''elusive'' goal of helping to create the ''perfect sock'' is
serious business for a group of University of Otago
The team is investigating how different fibres used in socks
affect skin health, the research being funded by the New
Zealand wool industry and the Ministry of Business Innovation
Department of applied sciences head Prof Raechel Laing, who
worked on the research, said initial results showed wool was
the kindest fabric on the skin.
The wool industry could use the results to help sell socks to
growing numbers of ''worried well'', who were increasingly
concerned about where products came from and how they might
affect their health.
''The wool industry are interested in research which allows
them to confidently make claims about the performance of
The research involved testing the effect of three different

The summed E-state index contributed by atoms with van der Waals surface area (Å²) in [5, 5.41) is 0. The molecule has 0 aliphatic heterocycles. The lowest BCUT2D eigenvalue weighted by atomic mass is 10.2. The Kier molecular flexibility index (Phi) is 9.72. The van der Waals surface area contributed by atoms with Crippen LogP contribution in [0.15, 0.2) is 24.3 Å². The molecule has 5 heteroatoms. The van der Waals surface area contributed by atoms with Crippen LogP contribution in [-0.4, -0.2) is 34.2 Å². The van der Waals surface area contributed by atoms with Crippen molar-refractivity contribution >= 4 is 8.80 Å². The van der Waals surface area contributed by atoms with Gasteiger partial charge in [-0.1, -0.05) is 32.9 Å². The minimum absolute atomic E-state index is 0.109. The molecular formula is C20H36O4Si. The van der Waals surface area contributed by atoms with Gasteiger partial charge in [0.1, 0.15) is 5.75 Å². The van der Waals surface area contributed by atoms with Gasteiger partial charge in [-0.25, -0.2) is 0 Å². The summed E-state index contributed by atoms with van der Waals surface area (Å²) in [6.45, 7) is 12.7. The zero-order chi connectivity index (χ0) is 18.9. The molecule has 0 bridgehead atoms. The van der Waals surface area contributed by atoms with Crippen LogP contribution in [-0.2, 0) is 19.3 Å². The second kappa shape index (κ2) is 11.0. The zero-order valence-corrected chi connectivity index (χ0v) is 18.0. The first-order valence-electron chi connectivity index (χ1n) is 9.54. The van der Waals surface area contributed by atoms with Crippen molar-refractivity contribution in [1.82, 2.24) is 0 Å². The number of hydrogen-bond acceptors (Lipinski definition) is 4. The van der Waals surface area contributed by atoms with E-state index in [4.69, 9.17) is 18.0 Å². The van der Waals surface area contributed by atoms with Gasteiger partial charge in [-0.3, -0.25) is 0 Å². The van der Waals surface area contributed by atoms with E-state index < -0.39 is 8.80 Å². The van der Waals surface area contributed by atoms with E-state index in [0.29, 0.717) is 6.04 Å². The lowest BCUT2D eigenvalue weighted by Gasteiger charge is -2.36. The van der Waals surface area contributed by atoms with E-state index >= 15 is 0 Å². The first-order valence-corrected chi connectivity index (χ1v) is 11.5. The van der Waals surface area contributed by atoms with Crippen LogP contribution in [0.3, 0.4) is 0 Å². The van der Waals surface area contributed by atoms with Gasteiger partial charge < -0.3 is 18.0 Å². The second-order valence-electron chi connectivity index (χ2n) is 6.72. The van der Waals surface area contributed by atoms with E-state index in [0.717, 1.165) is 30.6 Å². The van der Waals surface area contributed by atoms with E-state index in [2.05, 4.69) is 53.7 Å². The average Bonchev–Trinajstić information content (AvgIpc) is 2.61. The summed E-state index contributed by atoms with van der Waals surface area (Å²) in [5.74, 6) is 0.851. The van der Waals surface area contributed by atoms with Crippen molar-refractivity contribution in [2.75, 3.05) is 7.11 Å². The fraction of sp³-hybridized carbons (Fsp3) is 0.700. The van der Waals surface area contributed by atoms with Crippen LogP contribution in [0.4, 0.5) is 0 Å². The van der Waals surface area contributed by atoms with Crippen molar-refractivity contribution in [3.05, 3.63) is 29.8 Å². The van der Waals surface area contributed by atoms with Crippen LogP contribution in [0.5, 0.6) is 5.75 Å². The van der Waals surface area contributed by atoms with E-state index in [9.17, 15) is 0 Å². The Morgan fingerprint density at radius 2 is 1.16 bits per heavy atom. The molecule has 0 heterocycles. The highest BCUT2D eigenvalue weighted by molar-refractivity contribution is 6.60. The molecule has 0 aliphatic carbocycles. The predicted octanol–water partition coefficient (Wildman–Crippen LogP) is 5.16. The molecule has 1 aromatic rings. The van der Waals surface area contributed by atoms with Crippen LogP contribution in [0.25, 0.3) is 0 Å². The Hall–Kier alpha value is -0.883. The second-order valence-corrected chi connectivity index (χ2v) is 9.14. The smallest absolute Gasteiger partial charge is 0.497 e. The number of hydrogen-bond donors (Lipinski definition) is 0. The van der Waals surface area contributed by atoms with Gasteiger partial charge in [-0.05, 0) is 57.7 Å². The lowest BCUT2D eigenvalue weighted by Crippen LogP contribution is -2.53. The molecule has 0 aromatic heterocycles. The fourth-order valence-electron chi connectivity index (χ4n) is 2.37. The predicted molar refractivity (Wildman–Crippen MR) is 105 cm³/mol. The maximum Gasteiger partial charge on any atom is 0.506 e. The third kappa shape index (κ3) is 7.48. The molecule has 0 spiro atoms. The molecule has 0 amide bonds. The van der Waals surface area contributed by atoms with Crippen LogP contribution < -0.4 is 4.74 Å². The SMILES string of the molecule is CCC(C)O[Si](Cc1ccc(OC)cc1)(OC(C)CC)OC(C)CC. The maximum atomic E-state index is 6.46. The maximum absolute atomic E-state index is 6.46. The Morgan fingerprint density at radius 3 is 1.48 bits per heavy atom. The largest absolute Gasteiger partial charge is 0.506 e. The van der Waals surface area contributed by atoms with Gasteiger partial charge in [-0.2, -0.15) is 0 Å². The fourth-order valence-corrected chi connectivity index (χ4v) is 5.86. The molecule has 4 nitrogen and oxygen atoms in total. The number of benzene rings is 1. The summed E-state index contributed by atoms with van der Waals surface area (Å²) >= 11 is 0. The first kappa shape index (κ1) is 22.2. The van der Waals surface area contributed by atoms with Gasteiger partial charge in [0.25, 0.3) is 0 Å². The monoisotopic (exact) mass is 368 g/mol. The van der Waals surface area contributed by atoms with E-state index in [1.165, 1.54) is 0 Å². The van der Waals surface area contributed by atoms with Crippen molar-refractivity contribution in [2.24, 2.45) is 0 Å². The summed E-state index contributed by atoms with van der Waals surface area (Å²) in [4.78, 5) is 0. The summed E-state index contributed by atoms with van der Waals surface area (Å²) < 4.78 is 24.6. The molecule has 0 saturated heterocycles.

fabrics - cotton, acrylic and wool - on 16 Dunedin men who
participated in the study.
The researchers measured the health of the skin by testing pH
levels, water content and water loss from the skin.
To make sure the results were not skewed, each subject had to
wear the same type of shoe - made by Dunedin company
Overall, wool came out on top, which came as a ''relief'' to
Associate Prof Cheryl Wilson said being funded by the wool
industry had no impact on the outcome.
''No-one had any idea what the outcome would be.''
The socks, made by NZ Socks in Ashburton, were coded so the
researchers could be sure of the fabric and clearly marked
for the left or right foot.
Prof Laing said this was not the only research members of the
group had worked on aimed at finding the ideal sock.
''The perfect sock is elusive,'' she said.
Other research, led by Rebecca Van Amber, focused on how the
properties of different fabrics could affect friction levels
and potentially affect the likelihood of developing blisters.
That research, published in the Textile Research
Journal, found that fabrics composed of fine wool created
the least friction and acrylic the highest.